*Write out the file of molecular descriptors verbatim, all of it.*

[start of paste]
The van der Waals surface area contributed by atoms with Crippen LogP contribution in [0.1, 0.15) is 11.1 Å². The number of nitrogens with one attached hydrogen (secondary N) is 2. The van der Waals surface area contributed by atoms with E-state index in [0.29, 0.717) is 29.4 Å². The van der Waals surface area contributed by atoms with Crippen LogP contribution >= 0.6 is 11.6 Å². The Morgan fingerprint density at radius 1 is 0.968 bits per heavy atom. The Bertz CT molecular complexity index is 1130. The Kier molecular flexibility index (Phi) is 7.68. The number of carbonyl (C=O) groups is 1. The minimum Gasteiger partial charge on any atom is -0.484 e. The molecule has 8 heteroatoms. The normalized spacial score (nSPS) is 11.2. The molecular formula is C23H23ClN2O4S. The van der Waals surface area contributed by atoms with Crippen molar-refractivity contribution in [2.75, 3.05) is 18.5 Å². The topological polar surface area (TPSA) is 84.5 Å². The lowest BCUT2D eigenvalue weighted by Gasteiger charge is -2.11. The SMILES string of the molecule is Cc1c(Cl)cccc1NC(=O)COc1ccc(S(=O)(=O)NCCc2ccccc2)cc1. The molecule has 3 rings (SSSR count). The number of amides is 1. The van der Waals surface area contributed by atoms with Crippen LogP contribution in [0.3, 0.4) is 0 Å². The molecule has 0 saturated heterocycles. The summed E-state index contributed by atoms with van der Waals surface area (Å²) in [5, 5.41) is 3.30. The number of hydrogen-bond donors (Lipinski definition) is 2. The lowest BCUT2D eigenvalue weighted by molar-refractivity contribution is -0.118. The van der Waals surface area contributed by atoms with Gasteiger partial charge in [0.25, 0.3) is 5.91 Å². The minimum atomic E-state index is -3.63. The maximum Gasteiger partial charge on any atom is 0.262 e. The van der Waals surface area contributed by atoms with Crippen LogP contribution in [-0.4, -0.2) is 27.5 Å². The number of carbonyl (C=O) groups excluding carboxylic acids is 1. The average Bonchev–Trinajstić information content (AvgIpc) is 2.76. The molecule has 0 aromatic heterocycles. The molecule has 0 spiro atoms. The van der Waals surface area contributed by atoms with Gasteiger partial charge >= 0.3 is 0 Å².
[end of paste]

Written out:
The van der Waals surface area contributed by atoms with Crippen LogP contribution in [0.1, 0.15) is 11.1 Å². The number of nitrogens with one attached hydrogen (secondary N) is 2. The van der Waals surface area contributed by atoms with E-state index in [0.29, 0.717) is 29.4 Å². The van der Waals surface area contributed by atoms with Crippen LogP contribution >= 0.6 is 11.6 Å². The Morgan fingerprint density at radius 1 is 0.968 bits per heavy atom. The Bertz CT molecular complexity index is 1130. The Kier molecular flexibility index (Phi) is 7.68. The number of carbonyl (C=O) groups is 1. The minimum Gasteiger partial charge on any atom is -0.484 e. The molecule has 8 heteroatoms. The normalized spacial score (nSPS) is 11.2. The molecular formula is C23H23ClN2O4S. The van der Waals surface area contributed by atoms with Crippen molar-refractivity contribution in [2.75, 3.05) is 18.5 Å². The topological polar surface area (TPSA) is 84.5 Å². The lowest BCUT2D eigenvalue weighted by Gasteiger charge is -2.11. The SMILES string of the molecule is Cc1c(Cl)cccc1NC(=O)COc1ccc(S(=O)(=O)NCCc2ccccc2)cc1. The molecule has 3 rings (SSSR count). The number of amides is 1. The van der Waals surface area contributed by atoms with Crippen LogP contribution in [0.3, 0.4) is 0 Å². The molecule has 0 saturated heterocycles. The summed E-state index contributed by atoms with van der Waals surface area (Å²) in [5, 5.41) is 3.30. The number of hydrogen-bond donors (Lipinski definition) is 2. The lowest BCUT2D eigenvalue weighted by molar-refractivity contribution is -0.118. The van der Waals surface area contributed by atoms with Gasteiger partial charge in [0.25, 0.3) is 5.91 Å². The minimum atomic E-state index is -3.63. The maximum Gasteiger partial charge on any atom is 0.262 e. The van der Waals surface area contributed by atoms with Crippen LogP contribution in [-0.4, -0.2) is 27.5 Å². The number of carbonyl (C=O) groups excluding carboxylic acids is 1. The average Bonchev–Trinajstić information content (AvgIpc) is 2.76. The molecule has 0 aromatic heterocycles. The molecule has 0 spiro atoms. The van der Waals surface area contributed by atoms with Gasteiger partial charge >= 0.3 is 0 Å².